To commemorate the centennial of the Tomb of the Unknown Soldier at Arlington National Cemetery, the Freedom Hill chapter of the National Society, Daughters of the American Revolution (DAR) planted a “Never Forget Garden” on Monday, Nov. 8 on the Vinson Hall Retirement Community campus.
Members of the DAR chapter selected Vinson Hall because the community is home to numerous military officers and their families and government civil servants, who, prior to retirement, served their country through both war and peacetime.
The garden features an inscribed marker that reads: “This garden is a living tribute to all of America’s veterans and their families. In silence and respect, this is a place to remember why millions of Americans have fought and died for our liberty and our freedom. Here we renew our promise to fulfill America’s sacred duty to never forget. Here we renew our pledge to support them with ‘our lives, our fortunes, and our sacred honor.’”
In addition to the marker, DAR contributed $500 worth of landscaping, including chrysanthemums, evergreen hollies and lavender plants. DAR members along with Vinson Hall residents and staff installed the garden under bright blue, albeit somewhat chilly, skies.
Several of the residents who were present expressed delight at having an additional spot of color right outside their apartments. They were also pleased to learn that the garden will be tended by DAR over the months to come.
“The Freedom Hill DAR chapter has a long partnership with Vinson Hall, and were delighted they agreed to the planting of a ‘Never Forget Garden’ on the property. The Tomb of the Unknown Soldier marker we dedicated today will forever remind us of our veterans’ sacrifices,” said Freedom Hill chapter regent Linda Abravanel.
“On behalf of the Vinson Hall Residents Association, it was my pleasure to work with Linda in placing the commemoration stone in the Never Forget Garden. The gift to our community was an added celebration to our Veterans Day,” said Vinson Hall resident Paula Yewdall, who worked with DAR members to coordinate the garden’s installation.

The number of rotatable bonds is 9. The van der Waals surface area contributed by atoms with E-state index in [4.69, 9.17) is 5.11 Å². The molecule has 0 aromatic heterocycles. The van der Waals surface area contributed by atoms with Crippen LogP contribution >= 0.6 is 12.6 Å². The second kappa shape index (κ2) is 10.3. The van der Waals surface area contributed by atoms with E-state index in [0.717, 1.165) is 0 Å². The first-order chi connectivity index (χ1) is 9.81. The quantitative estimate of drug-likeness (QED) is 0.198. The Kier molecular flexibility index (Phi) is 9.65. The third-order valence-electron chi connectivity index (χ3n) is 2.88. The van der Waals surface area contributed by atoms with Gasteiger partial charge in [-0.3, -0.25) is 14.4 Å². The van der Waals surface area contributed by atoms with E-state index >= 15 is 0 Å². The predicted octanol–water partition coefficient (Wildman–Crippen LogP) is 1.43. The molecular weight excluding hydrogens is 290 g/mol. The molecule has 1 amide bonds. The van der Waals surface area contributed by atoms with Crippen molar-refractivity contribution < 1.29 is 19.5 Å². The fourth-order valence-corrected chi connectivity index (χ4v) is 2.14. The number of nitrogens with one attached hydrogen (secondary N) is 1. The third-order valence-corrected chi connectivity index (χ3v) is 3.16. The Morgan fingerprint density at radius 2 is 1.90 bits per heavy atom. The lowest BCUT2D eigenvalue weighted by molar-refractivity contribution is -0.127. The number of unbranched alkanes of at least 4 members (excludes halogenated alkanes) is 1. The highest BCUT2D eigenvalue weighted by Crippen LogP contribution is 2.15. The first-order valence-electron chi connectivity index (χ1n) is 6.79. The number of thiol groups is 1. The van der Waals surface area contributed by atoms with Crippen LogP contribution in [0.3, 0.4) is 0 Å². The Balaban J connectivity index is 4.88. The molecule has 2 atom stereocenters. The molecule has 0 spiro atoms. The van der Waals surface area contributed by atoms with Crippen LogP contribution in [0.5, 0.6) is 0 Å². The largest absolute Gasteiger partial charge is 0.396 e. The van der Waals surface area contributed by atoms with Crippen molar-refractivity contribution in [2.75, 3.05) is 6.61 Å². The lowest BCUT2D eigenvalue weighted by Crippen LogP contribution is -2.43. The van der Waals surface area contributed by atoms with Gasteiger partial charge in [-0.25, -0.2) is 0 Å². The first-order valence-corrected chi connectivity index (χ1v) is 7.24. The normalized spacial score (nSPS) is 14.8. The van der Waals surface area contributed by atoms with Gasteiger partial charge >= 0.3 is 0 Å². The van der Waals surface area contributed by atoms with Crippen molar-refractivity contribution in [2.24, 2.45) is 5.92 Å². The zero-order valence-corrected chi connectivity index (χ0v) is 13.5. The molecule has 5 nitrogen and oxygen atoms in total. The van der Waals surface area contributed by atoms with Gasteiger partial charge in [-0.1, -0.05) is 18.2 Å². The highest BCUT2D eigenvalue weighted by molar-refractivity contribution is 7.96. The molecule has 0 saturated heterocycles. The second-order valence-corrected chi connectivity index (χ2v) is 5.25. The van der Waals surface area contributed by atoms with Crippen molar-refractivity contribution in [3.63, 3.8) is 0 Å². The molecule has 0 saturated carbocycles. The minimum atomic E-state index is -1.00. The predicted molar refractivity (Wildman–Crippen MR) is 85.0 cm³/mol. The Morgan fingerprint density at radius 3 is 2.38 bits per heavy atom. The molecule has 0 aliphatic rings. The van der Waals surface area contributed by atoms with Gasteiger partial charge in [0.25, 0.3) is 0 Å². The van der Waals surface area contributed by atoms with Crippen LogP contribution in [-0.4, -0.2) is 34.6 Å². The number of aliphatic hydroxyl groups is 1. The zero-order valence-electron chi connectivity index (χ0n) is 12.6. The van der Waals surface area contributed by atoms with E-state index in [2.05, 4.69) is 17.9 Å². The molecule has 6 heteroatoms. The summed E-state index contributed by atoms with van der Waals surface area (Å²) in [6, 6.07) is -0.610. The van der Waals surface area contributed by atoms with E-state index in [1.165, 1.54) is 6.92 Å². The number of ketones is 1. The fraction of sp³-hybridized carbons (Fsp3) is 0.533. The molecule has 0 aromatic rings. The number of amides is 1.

During October and November, “Never Forget Gardens” were installed by groups such as DAR to recognize those who made the ultimate sacrifice in defense of their country and its ideals. The DAR members who installed this Never Forget Garden hope that it will be a place to remember, to honor and to teach.
On Oct. 24, 1921, the bodies of four American service members killed in action during World War I, whose identities could not be established, were exhumed from gravesites in France, taken to the city hall in Chalons-en-Champagne and placed in identical caskets. There, U.S. Army Sgt. Edward Younger, who had been highly decorated for valor during the war, selected the second casket from the left by placing a spray of white roses on it, designating the body to be returned to the U.S. for burial. (The other bodies were reinterred in American war cemeteries in Europe.)
The selected body was transported from Europe on the USS Olympia, which had gained fame as the flagship of Commodore George Dewey’s Pacific fleet in the Spanish-American War.
The World War I Unknown then lay in repose at the U.S. Capitol until interment ceremonies, presided over by President Warren G. Harding, took place on Nov. 11, 1921 – the third anniversary of the armistice that ended most fighting in Europe.
Over the years, the bodies of unknown service members from World War II, Korea and Vietnam also were placed in the tomb, although after the identity of the Vietnam War Unknown later was established, his body was disinterred and buried separately.